Does altitude change the freezing point of water?
By itself? If you put the water in a sealed, insulated container
and lofted it in a balloon? No. Altitude by itself is a measure of
how far away from the Earth's center you are, which in turn means how
strong gravity is. Gravity has very little influence on the freezing
point, because water is essentially incompressible.
However, you probably mean freezing in an open container, exposed to
the surrounding atmospheric pressure. In that case the answer is:
yes, for several reasons. First of all, the freezing point of water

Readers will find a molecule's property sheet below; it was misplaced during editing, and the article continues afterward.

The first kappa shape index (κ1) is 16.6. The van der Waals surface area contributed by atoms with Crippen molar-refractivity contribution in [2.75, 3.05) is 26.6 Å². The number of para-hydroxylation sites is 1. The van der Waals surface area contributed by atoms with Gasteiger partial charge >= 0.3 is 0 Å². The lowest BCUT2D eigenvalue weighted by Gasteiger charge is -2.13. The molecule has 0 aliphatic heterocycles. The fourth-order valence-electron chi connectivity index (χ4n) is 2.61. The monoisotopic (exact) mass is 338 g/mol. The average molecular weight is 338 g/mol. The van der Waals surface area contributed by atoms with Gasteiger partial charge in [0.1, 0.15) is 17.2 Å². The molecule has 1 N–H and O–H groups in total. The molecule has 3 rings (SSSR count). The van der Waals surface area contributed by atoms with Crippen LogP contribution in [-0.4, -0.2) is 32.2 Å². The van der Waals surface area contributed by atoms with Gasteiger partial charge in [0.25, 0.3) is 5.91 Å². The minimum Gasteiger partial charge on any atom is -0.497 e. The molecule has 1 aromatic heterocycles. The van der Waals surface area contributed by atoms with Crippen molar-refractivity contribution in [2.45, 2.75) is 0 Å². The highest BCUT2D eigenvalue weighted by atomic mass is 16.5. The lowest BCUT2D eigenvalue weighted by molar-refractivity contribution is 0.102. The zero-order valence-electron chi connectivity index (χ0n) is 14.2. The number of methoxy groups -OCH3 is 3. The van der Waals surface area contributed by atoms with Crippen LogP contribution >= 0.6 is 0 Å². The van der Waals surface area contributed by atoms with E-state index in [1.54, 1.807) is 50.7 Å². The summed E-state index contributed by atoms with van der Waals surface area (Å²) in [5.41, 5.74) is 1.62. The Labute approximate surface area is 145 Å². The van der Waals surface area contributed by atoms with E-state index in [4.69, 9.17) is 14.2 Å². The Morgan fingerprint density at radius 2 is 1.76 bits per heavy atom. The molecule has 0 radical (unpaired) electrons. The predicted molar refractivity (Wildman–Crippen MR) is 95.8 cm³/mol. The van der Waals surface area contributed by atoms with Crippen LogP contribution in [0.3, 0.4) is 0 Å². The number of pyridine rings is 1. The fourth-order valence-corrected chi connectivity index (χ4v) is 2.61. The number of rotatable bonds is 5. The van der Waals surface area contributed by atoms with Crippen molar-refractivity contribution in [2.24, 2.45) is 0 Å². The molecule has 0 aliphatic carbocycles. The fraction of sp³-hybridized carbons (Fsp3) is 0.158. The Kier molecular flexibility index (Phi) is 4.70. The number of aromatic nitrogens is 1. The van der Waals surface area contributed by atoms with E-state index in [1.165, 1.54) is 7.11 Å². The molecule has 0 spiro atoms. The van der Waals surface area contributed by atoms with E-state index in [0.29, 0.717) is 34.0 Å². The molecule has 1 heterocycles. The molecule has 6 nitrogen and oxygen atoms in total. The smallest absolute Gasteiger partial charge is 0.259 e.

increases with a decrease in the pressure applied to it. Hence the
freezing point of water will be less at high altitude and low
pressure. But this effect is small. The freezing point of water
rises a mere hundredth of a degree per atmosphere of decrease in
It is also true that water collected at high altitude, for example
water droplets in high-altitude clouds, is exceptionally pure. This
water will not freeze easily, because ordinarily water needs some
``seed'' to grow a crystal of ice around. That seed is commonly a
speck of dirt or the walls of the container, but there isn't either at
high altitude, so liquid water droplets exist up there down to
ridiculous temperatures, -40 or so I believe.
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Update: June 2012